Tuesday, April 2, 2013

A Slice on Bread

Things were surprisingly pretty quiet in the dorms this past weekend. Lots of my housemates went home, while the other bunch of them were off celebrating the resilient life of Cesar Chavez via a mass consumption of that well known beverage of the (-OH) functional group. 

I took advantage of a quiet house by basically dominating the entire dining table with stacks of books and study material, and turning on Jack Johnson. For some reason I really prefer to listen to him in the spring and summer. Can someone please tell me again why he is already married?? Not fair. Aside from stuffing my brain with material on ketones, aldehydes, and z-scores, I also took the time to make bread. 

Living in Chico, I feel blessed to live among such a strong locally sourced food community, and spoiled in all the access that I have to quality products. Last September I discovered Miller's Bread, at the farmers market and began buying a different (gorgeous) loaf each week. The crust was always slightly chewy and dark, the whole wheat made for the perfect amount of bitterness in each bite, and it was honestly unlike any bread I had ever tasted. The reason for its unique flavor and texture is the freshly ground flour. Miller's bread is made by flour that is ground at their own mill; its some that has been sitting in a large brown bag for months on end. When I found out I could purchase this flour for my own baking purposes, I couldn't order it fast enough. Now, if you took a peek in my freezer you would see my portion of space is occupied by bags stacked on bags of flour, along with a few zip locks of cooked beans, tomato paste, and tofu. Basic college kid diet right?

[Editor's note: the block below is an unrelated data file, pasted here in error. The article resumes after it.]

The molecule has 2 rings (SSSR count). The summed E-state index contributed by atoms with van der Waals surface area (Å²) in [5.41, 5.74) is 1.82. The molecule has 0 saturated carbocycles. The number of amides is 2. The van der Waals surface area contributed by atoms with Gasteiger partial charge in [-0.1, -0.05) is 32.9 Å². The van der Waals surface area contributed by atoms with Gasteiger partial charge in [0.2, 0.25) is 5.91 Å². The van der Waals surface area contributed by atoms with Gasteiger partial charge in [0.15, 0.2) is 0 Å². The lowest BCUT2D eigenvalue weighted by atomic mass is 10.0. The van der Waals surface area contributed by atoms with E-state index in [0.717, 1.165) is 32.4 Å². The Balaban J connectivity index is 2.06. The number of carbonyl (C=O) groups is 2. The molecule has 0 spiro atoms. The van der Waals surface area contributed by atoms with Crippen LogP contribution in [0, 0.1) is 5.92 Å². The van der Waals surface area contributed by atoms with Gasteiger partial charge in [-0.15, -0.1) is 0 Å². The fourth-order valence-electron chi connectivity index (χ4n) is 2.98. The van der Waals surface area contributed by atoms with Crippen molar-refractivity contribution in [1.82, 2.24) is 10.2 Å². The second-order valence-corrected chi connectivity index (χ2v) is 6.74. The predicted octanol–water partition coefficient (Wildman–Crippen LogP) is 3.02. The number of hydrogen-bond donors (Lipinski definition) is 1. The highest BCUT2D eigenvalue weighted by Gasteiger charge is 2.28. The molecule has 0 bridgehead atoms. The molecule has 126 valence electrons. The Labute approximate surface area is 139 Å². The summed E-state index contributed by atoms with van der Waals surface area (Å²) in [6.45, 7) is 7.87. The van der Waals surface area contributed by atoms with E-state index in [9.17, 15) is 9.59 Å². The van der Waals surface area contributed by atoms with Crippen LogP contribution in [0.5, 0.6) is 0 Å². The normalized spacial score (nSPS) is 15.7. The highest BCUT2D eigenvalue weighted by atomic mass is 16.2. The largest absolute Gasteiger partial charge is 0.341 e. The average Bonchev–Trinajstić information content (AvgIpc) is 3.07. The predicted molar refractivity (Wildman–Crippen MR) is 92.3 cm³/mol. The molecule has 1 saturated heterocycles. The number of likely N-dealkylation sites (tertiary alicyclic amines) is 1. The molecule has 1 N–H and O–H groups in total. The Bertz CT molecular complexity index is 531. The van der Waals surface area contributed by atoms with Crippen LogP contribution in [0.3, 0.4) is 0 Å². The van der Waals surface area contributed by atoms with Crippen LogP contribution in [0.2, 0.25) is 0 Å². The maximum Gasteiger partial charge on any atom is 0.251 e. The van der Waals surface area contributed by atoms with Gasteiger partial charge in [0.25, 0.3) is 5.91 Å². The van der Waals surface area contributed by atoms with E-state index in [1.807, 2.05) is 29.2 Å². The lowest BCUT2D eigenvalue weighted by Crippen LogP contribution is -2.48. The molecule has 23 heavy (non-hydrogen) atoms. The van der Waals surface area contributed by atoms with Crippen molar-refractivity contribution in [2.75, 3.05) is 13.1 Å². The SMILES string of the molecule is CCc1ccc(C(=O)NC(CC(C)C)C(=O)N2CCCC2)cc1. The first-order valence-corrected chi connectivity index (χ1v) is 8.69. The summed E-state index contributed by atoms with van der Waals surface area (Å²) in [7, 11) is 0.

I've used Millers flour to make multiple batches of soda bread and pasta, but I find that its flavor and freshness of it truly shines in no-knead bread. There is definitely something old world about making bread by way of the flour from your neighbors. I may no longer buy their bread, but their flour is one of my standby purchases. 

Knowing from where and who your food is from, and how it came to be is its history. Food with a known history has meaning. When I make and enjoy my fresh bread, it is more to me than just nourishing complex carbohydrates; it is a way of life, an art form, a tie between myself and my neighbor and my community. 

I encourage you all to go out and get to know your local bakers. Even if they do not grind their own flour, I am sure they would be more than happy to build a friendship with someone who enjoys the result of their craft. 

No-Knead Bread
I always experiment with my flour ratios, but have found this one to be the best thus far. Try using a mixture of spelt, or regular white, or rye - that's how you learn what works and what doesn't. Happy bread making! 

3 cups whole wheat flour 
1 cup kamut flour 
2 1/4 cups water plus 2 tablespoons water
2 teaspoons salt
½ plus 1/8 teaspoon yeast

brown rice flour for dusting and for your tea towel


1) Mix all the ingredients in a bowl just until they are thoroughly mixed. Cover the bowl with plastic and set the bowl aside for 12 to 18 hours.

2) After the first rising, lightly flour the counter top and use a spatula to remove the dough from th bowl and put it on to the counter top. Fold the dough over on itself from left to right, turn the dough 90° and fold it again. Repeat this action twice. 

3) Lightly shape and dough into a ball and place it on a well-floured tea towel. Fold the towel flaps over the dough to cover, and let it rise for an hour and a half.

3) Allow the dough to continue rising on the counter top while you heat the oven. Turn the oven temperature on to 475° and put the covered pot into the oven. Let it the pot and the oven warm for 30 minutes.

4) Take the pot out of the oven and set it on the first cookie rack, remove the lid. Slide the dough off the tea towel and into the pot. Cover the pot, place it back in the oven and set the timer for 30 minutes.

5) After the 30 minutes is up, remove the lid from the pot and place it on a cookie rack to cool. Set the timer for another 12 to 15 minutes and continue cooking the bread. The crust should be dark but not burned.

6) Take the pot out of the oven and use a large spatula to remove the bread. Let rest, until it finishes crackling and is cool on the bottom. Waiting to taste it is the hardest step in the whole recipe, but if you cut into the bread too early it will not finish cooking properly. 

1 comment:

  1. Words of true wisdom. Also quote from the other day: "Did Kala make bread?" "Yeah." "...That's ridiculous." If only they knew how easy it was. Thanks for the recipe sharing!